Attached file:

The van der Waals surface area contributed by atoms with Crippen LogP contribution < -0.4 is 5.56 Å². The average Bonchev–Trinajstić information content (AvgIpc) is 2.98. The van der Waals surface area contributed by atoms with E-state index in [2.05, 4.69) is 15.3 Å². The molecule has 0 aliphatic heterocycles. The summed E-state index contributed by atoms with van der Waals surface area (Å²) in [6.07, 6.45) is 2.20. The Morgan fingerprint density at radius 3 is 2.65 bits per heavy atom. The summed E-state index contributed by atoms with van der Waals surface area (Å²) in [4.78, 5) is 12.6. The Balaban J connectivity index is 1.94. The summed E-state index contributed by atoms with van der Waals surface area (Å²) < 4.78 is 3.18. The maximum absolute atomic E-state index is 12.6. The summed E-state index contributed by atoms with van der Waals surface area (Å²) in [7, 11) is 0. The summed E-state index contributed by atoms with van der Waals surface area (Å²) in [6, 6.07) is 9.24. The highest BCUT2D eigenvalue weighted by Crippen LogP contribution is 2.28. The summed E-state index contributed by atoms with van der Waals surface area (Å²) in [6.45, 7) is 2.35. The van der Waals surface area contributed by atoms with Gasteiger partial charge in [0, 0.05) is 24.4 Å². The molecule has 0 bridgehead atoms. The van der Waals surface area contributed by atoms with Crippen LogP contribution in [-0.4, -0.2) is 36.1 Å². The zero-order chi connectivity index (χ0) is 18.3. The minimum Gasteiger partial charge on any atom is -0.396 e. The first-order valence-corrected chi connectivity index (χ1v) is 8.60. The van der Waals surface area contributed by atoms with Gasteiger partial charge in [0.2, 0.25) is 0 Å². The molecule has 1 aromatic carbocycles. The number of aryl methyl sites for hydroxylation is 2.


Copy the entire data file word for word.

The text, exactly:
The van der Waals surface area contributed by atoms with Crippen LogP contribution < -0.4 is 5.56 Å². The average Bonchev–Trinajstić information content (AvgIpc) is 2.98. The van der Waals surface area contributed by atoms with E-state index in [2.05, 4.69) is 15.3 Å². The molecule has 0 aliphatic heterocycles. The summed E-state index contributed by atoms with van der Waals surface area (Å²) in [6.07, 6.45) is 2.20. The Morgan fingerprint density at radius 3 is 2.65 bits per heavy atom. The summed E-state index contributed by atoms with van der Waals surface area (Å²) in [4.78, 5) is 12.6. The Balaban J connectivity index is 1.94. The summed E-state index contributed by atoms with van der Waals surface area (Å²) < 4.78 is 3.18. The maximum absolute atomic E-state index is 12.6. The summed E-state index contributed by atoms with van der Waals surface area (Å²) in [7, 11) is 0. The summed E-state index contributed by atoms with van der Waals surface area (Å²) in [6, 6.07) is 9.24. The highest BCUT2D eigenvalue weighted by Crippen LogP contribution is 2.28. The summed E-state index contributed by atoms with van der Waals surface area (Å²) in [6.45, 7) is 2.35. The van der Waals surface area contributed by atoms with Gasteiger partial charge in [0, 0.05) is 24.4 Å². The molecule has 0 bridgehead atoms. The van der Waals surface area contributed by atoms with Crippen LogP contribution in [-0.4, -0.2) is 36.1 Å². The zero-order chi connectivity index (χ0) is 18.3. The minimum Gasteiger partial charge on any atom is -0.396 e. The first-order valence-corrected chi connectivity index (χ1v) is 8.60. The van der Waals surface area contributed by atoms with Gasteiger partial charge in [0.2, 0.25) is 0 Å². The molecule has 1 aromatic carbocycles. The number of aryl methyl sites for hydroxylation is 2.